n (pl bogeys)
- 1 (evil spirit) bogeymanMore example sentences
- Surely there can be no better way to interest young children in science than talking bogeys.
- There were Ghosts, plain and simple: mere bogies, fully conscious of their own decay, who had accepted the traditional role of the spectre, and seemed to hope they could frighten someone.
- But at the Reformation, this interpretation was forbidden, and a bogey henceforth could only be a bogey, never a ghost.
- 2 (feared thing) terror (m), cuco (m) (CS) [familiar/colloquial]More example sentences
More example sentences
- The bogey of community in peril was falsely raised to keep the constituency within the preserve of male candidates.
- So Ryle's fundamental target is not the Cartesian hypothesis of the ghost in the machine: it is ‘the bogy of mechanism’, mistaken fear of which leads people to embrace the Cartesian hypothesis.
- Of course, any such attempt is constrained by the spectre of a nuclear war, whose bogey is very calculatingly turned off and on by the country's government officials.
- Well anyway my dears, that's enough about snot, sneezing, mucus, bogies and phlegm.
- Had Scarlett been an adult satirist, I would have taken the chance to inflict more wounds upon her and maybe said ‘Your house is fashioned from a mixture of sweat and bogeys.’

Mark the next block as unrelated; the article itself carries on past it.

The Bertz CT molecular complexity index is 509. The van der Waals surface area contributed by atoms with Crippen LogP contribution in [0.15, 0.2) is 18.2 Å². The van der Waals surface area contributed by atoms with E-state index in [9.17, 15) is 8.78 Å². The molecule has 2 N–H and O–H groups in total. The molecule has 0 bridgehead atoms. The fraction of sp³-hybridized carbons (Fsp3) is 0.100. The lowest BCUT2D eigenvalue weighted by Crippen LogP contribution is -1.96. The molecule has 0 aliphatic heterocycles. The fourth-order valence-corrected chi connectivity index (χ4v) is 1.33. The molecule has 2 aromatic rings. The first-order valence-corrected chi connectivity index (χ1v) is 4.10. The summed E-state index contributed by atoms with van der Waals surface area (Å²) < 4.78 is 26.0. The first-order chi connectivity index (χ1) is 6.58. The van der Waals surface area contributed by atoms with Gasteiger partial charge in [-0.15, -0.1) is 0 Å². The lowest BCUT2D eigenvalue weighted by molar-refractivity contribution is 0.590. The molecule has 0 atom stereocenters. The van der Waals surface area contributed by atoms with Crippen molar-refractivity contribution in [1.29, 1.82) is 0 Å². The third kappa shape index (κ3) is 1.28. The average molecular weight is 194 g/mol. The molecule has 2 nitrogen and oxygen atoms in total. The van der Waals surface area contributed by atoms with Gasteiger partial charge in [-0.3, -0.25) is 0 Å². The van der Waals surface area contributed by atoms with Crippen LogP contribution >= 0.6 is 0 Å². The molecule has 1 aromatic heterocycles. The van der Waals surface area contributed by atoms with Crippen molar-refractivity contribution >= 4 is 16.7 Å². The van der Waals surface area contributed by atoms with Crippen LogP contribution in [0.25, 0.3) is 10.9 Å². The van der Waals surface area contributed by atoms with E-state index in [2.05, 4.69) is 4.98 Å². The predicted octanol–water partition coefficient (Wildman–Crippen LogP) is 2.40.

- 30 minutes of watching a retard pick his nose and eat his own bogies would have been far more entertaining.
- 3 (nasal mucus) (BrE) [slang/argot], moco (m) (seco)
- 4 (golf) bogey (m)More example sentences
- He got back into contention with a level par 71 containing six birdies, four bogeys and one double bogey.
- DiMarco, tied for the lead after the first round, had an inconsistent round that included an eagle, four birdies, three bogeys and a double bogey.
- He was six over after the first seven holes after a run of four bogeys compounded by a double bogey on the sixth.
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Each of the 55 different administrative areas into which Spain is divided is called a provincia. Each provincia includes a main city or town, sometimes more, depending on its social and economic power. The provincial capital usually has the same name as the province.